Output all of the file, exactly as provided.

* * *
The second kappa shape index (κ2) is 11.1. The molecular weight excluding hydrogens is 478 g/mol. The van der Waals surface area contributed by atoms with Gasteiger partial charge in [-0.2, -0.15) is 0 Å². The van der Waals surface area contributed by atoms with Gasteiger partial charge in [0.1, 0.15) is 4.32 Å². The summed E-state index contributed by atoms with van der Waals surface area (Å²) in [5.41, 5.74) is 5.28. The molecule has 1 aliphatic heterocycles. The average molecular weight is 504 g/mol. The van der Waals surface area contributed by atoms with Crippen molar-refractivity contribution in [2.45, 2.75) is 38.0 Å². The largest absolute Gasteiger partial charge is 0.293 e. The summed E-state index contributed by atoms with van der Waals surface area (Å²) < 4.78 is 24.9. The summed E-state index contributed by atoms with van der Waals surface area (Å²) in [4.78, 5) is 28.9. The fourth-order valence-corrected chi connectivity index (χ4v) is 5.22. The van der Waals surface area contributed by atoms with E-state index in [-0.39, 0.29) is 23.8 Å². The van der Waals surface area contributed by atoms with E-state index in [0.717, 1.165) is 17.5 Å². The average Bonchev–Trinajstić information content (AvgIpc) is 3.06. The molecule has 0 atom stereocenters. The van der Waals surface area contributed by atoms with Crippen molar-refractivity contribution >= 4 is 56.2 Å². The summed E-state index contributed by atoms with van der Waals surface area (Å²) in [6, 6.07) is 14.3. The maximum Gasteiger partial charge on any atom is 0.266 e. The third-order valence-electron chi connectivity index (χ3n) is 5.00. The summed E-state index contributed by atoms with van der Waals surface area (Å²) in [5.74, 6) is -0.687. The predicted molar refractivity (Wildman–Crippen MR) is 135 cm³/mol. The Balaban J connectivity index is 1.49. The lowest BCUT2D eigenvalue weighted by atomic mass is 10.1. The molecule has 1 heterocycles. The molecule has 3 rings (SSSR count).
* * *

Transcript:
The second kappa shape index (κ2) is 11.1. The molecular weight excluding hydrogens is 478 g/mol. The van der Waals surface area contributed by atoms with Gasteiger partial charge in [-0.2, -0.15) is 0 Å². The van der Waals surface area contributed by atoms with Gasteiger partial charge in [0.1, 0.15) is 4.32 Å². The summed E-state index contributed by atoms with van der Waals surface area (Å²) in [5.41, 5.74) is 5.28. The molecule has 1 aliphatic heterocycles. The average molecular weight is 504 g/mol. The van der Waals surface area contributed by atoms with Crippen molar-refractivity contribution in [2.45, 2.75) is 38.0 Å². The largest absolute Gasteiger partial charge is 0.293 e. The summed E-state index contributed by atoms with van der Waals surface area (Å²) < 4.78 is 24.9. The summed E-state index contributed by atoms with van der Waals surface area (Å²) in [4.78, 5) is 28.9. The fourth-order valence-corrected chi connectivity index (χ4v) is 5.22. The van der Waals surface area contributed by atoms with E-state index in [-0.39, 0.29) is 23.8 Å². The van der Waals surface area contributed by atoms with E-state index in [0.717, 1.165) is 17.5 Å². The average Bonchev–Trinajstić information content (AvgIpc) is 3.06. The molecule has 0 atom stereocenters. The van der Waals surface area contributed by atoms with Crippen molar-refractivity contribution >= 4 is 56.2 Å². The summed E-state index contributed by atoms with van der Waals surface area (Å²) in [6, 6.07) is 14.3. The maximum Gasteiger partial charge on any atom is 0.266 e. The third-order valence-electron chi connectivity index (χ3n) is 5.00. The summed E-state index contributed by atoms with van der Waals surface area (Å²) in [5.74, 6) is -0.687. The predicted molar refractivity (Wildman–Crippen MR) is 135 cm³/mol. The Balaban J connectivity index is 1.49. The lowest BCUT2D eigenvalue weighted by atomic mass is 10.1. The molecule has 1 heterocycles. The molecule has 3 rings (SSSR count).